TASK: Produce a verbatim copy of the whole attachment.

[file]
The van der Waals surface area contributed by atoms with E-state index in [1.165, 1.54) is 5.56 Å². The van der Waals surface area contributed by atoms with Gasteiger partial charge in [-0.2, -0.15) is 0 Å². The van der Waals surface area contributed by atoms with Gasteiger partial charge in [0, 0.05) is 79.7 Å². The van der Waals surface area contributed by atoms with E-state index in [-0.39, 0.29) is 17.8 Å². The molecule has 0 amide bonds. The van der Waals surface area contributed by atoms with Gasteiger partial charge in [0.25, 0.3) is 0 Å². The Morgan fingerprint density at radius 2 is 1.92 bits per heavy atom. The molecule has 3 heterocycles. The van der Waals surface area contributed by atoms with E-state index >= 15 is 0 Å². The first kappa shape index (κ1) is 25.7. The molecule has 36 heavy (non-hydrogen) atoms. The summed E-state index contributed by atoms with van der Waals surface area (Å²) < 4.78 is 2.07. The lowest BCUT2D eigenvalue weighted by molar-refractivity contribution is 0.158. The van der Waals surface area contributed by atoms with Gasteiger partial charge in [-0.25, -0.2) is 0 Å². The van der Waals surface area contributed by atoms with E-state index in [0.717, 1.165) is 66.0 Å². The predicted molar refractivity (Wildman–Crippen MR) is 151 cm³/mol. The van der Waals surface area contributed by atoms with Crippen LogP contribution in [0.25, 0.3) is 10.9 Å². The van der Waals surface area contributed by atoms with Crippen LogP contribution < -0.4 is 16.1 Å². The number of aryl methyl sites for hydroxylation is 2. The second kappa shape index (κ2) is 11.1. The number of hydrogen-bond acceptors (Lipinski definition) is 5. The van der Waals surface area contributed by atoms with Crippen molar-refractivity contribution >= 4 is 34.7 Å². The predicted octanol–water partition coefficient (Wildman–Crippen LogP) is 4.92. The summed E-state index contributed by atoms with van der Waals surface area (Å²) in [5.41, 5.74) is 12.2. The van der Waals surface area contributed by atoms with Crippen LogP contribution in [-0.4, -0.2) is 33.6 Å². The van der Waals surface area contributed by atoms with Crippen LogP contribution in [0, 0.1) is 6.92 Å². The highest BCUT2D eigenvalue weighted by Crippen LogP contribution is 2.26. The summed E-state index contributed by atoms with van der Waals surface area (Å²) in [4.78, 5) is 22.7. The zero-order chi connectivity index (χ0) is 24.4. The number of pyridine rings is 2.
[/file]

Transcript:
The van der Waals surface area contributed by atoms with E-state index in [1.165, 1.54) is 5.56 Å². The van der Waals surface area contributed by atoms with Gasteiger partial charge in [-0.2, -0.15) is 0 Å². The van der Waals surface area contributed by atoms with Gasteiger partial charge in [0, 0.05) is 79.7 Å². The van der Waals surface area contributed by atoms with E-state index in [-0.39, 0.29) is 17.8 Å². The molecule has 0 amide bonds. The van der Waals surface area contributed by atoms with Gasteiger partial charge in [0.25, 0.3) is 0 Å². The Morgan fingerprint density at radius 2 is 1.92 bits per heavy atom. The molecule has 3 heterocycles. The van der Waals surface area contributed by atoms with E-state index >= 15 is 0 Å². The first kappa shape index (κ1) is 25.7. The molecule has 36 heavy (non-hydrogen) atoms. The summed E-state index contributed by atoms with van der Waals surface area (Å²) < 4.78 is 2.07. The lowest BCUT2D eigenvalue weighted by molar-refractivity contribution is 0.158. The van der Waals surface area contributed by atoms with Gasteiger partial charge in [-0.25, -0.2) is 0 Å². The van der Waals surface area contributed by atoms with E-state index in [0.717, 1.165) is 66.0 Å². The predicted molar refractivity (Wildman–Crippen MR) is 151 cm³/mol. The van der Waals surface area contributed by atoms with Crippen LogP contribution in [0.25, 0.3) is 10.9 Å². The van der Waals surface area contributed by atoms with Crippen LogP contribution < -0.4 is 16.1 Å². The number of aryl methyl sites for hydroxylation is 2. The second kappa shape index (κ2) is 11.1. The number of hydrogen-bond acceptors (Lipinski definition) is 5. The van der Waals surface area contributed by atoms with Crippen molar-refractivity contribution >= 4 is 34.7 Å². The predicted octanol–water partition coefficient (Wildman–Crippen LogP) is 4.92. The summed E-state index contributed by atoms with van der Waals surface area (Å²) in [5.41, 5.74) is 12.2. The van der Waals surface area contributed by atoms with Crippen LogP contribution in [-0.4, -0.2) is 33.6 Å². The van der Waals surface area contributed by atoms with Crippen LogP contribution in [0, 0.1) is 6.92 Å². The highest BCUT2D eigenvalue weighted by Crippen LogP contribution is 2.26. The summed E-state index contributed by atoms with van der Waals surface area (Å²) in [4.78, 5) is 22.7. The zero-order chi connectivity index (χ0) is 24.4. The number of pyridine rings is 2.